How and when did you find your purpose? And if you are still looking, what have you learned so far?
When you talk about purpose, what comes to mind is essence. Our essence is our natural way of showing up in the world that is, one, is effortless and two, adds value. Our essence is not our job or title. Those are just forms. It’s not quite our purpose but usually aligned.
I’ve been an entrepreneur since age 13. For the longest time, I thought that a tech founder was my purpose or essence. It was when I few words on someone’s Twitter profile that broke that illusion and started me on a quest.
A quest usually starters with a quest(ion). For me, it was a short one. Is this it? Is there more to life? A fellow entrepreneur, who was in the same position: founder of a profitable tech startup in silicon valley had written in her profile: “Living the dream”. My life certainly did not feel like a dream. It wasn’t a bad life but not dream material. That plus a medical diagnosis help put things into perspective.
I set off on a journey, a question and adventure and I can say that I’m much closer to figure out what my essence is.
After making a successful exit from my 4th startups and then traveling the world, as one does, I am now an executive coach and I do powerful work that I love. I know that this container is much more congruent with my essence. Yet I also know that maybe tomorrow I may find something else.
I’m not attached to a particular outcome. A big part of my essence is serving others and connecting people. And this is what I do. The quest continues and I’m loving it.
Many AIESECers mentioned that they had this power of invincibility and passion at AIESEC, but they’ve never felt it again after getting their real world jobs. Have you felt this way? What is your advice?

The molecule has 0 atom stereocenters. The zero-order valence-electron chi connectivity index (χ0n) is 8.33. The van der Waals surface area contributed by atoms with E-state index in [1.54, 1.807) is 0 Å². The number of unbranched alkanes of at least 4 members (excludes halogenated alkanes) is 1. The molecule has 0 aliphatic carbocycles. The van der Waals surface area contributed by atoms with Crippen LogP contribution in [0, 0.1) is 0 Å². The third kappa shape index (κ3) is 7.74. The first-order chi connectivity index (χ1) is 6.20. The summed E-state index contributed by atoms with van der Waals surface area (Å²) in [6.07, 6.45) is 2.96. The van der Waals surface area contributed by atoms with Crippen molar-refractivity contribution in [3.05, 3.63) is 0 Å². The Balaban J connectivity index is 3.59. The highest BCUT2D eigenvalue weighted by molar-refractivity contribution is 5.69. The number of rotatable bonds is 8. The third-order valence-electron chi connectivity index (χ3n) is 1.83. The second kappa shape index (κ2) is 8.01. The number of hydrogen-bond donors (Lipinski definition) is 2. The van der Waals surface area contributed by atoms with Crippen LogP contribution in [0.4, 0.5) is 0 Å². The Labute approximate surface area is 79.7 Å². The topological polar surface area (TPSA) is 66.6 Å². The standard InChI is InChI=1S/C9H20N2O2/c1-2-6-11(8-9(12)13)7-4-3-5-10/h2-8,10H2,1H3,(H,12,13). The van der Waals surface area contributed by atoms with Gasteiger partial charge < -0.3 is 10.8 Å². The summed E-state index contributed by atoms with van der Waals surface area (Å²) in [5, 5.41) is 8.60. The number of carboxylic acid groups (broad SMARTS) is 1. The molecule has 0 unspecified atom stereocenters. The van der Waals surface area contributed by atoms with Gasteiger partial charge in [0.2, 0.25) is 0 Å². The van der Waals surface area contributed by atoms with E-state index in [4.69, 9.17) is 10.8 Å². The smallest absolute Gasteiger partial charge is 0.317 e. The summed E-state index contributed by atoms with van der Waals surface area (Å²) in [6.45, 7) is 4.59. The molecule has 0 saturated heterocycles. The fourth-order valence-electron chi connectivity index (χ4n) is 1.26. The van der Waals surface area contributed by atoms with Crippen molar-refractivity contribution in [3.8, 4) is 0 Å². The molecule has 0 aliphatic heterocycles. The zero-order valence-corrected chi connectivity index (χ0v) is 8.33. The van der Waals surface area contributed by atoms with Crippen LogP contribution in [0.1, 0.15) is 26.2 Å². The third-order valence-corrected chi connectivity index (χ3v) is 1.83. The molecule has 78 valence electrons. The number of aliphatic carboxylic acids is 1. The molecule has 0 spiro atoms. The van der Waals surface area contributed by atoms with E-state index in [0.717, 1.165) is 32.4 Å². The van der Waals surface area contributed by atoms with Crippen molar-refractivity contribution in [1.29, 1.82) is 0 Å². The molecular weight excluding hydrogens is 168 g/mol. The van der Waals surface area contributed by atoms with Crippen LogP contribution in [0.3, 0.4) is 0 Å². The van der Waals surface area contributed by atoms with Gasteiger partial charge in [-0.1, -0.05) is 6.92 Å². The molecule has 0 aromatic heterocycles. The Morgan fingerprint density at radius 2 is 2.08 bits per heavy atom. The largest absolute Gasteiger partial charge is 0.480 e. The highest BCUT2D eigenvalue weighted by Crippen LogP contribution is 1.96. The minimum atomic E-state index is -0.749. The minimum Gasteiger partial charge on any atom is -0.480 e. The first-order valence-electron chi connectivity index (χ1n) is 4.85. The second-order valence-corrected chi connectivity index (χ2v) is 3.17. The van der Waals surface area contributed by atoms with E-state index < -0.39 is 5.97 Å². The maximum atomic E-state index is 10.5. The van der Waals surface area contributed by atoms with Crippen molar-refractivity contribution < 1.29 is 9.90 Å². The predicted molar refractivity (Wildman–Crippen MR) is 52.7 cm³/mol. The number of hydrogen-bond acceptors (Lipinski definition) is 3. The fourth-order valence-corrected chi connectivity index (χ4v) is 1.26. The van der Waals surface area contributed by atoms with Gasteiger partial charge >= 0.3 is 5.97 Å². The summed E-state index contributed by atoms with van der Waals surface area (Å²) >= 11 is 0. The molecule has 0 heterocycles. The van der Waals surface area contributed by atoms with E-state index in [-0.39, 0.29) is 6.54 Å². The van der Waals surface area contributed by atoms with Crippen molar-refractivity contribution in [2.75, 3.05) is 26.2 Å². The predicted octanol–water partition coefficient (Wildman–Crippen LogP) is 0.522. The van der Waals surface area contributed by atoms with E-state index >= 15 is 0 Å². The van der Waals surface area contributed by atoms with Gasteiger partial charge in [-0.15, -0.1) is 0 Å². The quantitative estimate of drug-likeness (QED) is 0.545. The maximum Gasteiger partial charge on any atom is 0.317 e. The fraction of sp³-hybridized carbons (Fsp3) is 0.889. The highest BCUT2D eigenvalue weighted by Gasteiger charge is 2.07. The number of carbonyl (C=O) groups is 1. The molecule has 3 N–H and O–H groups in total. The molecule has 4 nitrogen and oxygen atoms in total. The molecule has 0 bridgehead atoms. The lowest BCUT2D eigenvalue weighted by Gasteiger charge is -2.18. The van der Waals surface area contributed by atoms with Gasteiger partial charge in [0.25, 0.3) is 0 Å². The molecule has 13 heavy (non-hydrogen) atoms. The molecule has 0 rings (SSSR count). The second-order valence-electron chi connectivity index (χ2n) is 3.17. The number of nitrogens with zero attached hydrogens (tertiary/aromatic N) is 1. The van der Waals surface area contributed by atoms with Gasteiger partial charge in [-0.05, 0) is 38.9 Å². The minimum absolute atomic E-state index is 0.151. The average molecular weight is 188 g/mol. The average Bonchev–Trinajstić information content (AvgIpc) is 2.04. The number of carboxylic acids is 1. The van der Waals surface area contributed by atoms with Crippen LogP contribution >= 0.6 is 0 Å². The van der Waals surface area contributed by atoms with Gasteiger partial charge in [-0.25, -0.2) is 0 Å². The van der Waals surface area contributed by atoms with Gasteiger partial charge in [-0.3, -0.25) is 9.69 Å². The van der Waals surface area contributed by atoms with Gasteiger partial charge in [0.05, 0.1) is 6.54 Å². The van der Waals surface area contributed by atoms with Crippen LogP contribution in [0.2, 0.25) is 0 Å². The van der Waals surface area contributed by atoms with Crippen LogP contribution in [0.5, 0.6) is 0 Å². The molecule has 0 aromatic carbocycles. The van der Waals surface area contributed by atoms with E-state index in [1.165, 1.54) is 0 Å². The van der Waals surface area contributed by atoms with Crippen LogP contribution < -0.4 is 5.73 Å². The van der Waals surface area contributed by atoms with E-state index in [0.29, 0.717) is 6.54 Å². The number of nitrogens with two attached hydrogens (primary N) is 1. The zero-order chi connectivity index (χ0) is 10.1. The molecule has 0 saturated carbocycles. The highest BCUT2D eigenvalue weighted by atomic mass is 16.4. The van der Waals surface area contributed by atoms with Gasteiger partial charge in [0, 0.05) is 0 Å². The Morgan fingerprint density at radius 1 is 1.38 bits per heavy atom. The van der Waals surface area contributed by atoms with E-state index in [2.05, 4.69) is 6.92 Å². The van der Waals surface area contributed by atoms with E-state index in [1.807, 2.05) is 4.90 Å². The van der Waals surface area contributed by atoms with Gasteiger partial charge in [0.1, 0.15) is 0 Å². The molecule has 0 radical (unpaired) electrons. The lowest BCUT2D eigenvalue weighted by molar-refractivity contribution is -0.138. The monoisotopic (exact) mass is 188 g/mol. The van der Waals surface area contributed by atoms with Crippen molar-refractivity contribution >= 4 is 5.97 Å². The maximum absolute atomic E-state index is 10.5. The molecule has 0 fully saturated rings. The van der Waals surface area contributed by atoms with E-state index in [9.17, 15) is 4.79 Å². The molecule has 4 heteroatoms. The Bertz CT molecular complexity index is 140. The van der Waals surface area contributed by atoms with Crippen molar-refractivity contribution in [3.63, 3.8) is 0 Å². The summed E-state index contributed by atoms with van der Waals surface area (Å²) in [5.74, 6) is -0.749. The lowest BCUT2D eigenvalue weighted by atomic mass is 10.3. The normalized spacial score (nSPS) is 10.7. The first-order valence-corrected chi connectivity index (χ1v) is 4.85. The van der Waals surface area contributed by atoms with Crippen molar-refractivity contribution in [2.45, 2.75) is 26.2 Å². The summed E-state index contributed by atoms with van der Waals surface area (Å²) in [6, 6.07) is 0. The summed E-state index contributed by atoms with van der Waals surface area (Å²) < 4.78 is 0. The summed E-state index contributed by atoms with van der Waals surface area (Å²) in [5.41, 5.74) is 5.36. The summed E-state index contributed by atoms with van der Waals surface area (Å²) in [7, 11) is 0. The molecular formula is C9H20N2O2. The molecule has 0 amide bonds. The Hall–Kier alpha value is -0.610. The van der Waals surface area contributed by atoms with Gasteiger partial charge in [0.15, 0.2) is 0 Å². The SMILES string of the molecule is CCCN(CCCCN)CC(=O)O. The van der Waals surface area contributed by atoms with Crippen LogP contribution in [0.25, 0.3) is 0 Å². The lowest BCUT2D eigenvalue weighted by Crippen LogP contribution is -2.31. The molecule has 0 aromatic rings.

Yes, I’ve known many people who let the sparks they had during the AIESEC days get extinguished. I guess my advice is to never give up. And to also reframe failure as a lesson.
When you feel stuck, hire a great coach. That’s what I did.
I met mine on a plane to India. I was chairing the AAIC in India back in 2015. I didn’t know it yet but he was also an AIESEC and he was delivering a full train workshop at the IC which was happening in parallel. The reason why I chatted him up is that I suspected he might be French from the accent I heard and I wanted to test it by speaking to him in French slang. I’m a trickster that way. It turned out he was German, his name is Johannes Koen and the rest is history.
He helped me see the power of coaching and it is thanks to him that I ended up on this path.
I did not end up on this party directly, but by optimizing for serendipity, being curious, making connections, and reframing failure as a lesson.
So go, try things, make new friends and remember, the worst thing that can happen, is a lesson.
What was the closest thing you’ve found to be like AIESEC after college, where you absolutely love what you do with a strong sense of purpose?
It is what I do now. I am an executive coach but I am also a cross-cultural expert. I work with clients I love, CEO, founders, C-level, higher performers, and change-makers.
I have very specific criteria about who I work with and I only take on new clients only by referral from people I trust. They are spread around the globe and share the same hope and focus on Impact as AIESEC has. They often have goals that are so transformational that they require a level of personal transformation. I am an ally on that journey.
So I’m getting the impact, working amazing and inspiring human being as well as the travel and social components.